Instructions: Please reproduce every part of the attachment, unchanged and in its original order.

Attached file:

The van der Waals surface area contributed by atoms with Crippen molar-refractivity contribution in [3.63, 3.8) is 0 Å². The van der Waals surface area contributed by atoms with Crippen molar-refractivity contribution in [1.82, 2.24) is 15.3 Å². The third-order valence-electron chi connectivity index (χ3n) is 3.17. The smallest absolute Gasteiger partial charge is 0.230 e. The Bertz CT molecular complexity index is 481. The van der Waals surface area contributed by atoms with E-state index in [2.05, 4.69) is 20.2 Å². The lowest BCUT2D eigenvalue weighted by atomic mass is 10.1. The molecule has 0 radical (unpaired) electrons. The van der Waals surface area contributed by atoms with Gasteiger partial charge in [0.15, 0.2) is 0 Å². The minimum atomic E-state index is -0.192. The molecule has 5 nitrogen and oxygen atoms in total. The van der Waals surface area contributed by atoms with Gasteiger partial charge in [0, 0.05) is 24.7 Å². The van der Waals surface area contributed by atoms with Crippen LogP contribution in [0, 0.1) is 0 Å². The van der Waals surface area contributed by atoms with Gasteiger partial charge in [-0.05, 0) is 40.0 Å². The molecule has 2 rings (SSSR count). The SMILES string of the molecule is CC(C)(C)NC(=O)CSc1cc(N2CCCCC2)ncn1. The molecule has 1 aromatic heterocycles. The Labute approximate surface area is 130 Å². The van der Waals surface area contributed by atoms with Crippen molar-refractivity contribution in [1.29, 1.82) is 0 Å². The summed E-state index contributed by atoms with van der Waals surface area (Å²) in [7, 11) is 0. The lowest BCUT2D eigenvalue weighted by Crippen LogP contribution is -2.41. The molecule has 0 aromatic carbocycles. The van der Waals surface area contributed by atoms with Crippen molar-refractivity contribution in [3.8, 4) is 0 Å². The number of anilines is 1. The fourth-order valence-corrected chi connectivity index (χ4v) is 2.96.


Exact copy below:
The van der Waals surface area contributed by atoms with Crippen molar-refractivity contribution in [3.63, 3.8) is 0 Å². The van der Waals surface area contributed by atoms with Crippen molar-refractivity contribution in [1.82, 2.24) is 15.3 Å². The third-order valence-electron chi connectivity index (χ3n) is 3.17. The smallest absolute Gasteiger partial charge is 0.230 e. The Bertz CT molecular complexity index is 481. The van der Waals surface area contributed by atoms with E-state index in [2.05, 4.69) is 20.2 Å². The lowest BCUT2D eigenvalue weighted by atomic mass is 10.1. The molecule has 0 radical (unpaired) electrons. The van der Waals surface area contributed by atoms with Gasteiger partial charge in [0.15, 0.2) is 0 Å². The minimum atomic E-state index is -0.192. The molecule has 5 nitrogen and oxygen atoms in total. The van der Waals surface area contributed by atoms with Gasteiger partial charge in [0, 0.05) is 24.7 Å². The van der Waals surface area contributed by atoms with Crippen LogP contribution in [0, 0.1) is 0 Å². The van der Waals surface area contributed by atoms with Gasteiger partial charge in [-0.05, 0) is 40.0 Å². The molecule has 2 rings (SSSR count). The SMILES string of the molecule is CC(C)(C)NC(=O)CSc1cc(N2CCCCC2)ncn1. The molecule has 1 aromatic heterocycles. The Labute approximate surface area is 130 Å². The van der Waals surface area contributed by atoms with Crippen molar-refractivity contribution in [1.29, 1.82) is 0 Å². The summed E-state index contributed by atoms with van der Waals surface area (Å²) in [7, 11) is 0. The lowest BCUT2D eigenvalue weighted by Crippen LogP contribution is -2.41. The molecule has 0 aromatic carbocycles. The van der Waals surface area contributed by atoms with Crippen molar-refractivity contribution in [3.8, 4) is 0 Å². The number of anilines is 1. The fourth-order valence-corrected chi connectivity index (χ4v) is 2.96.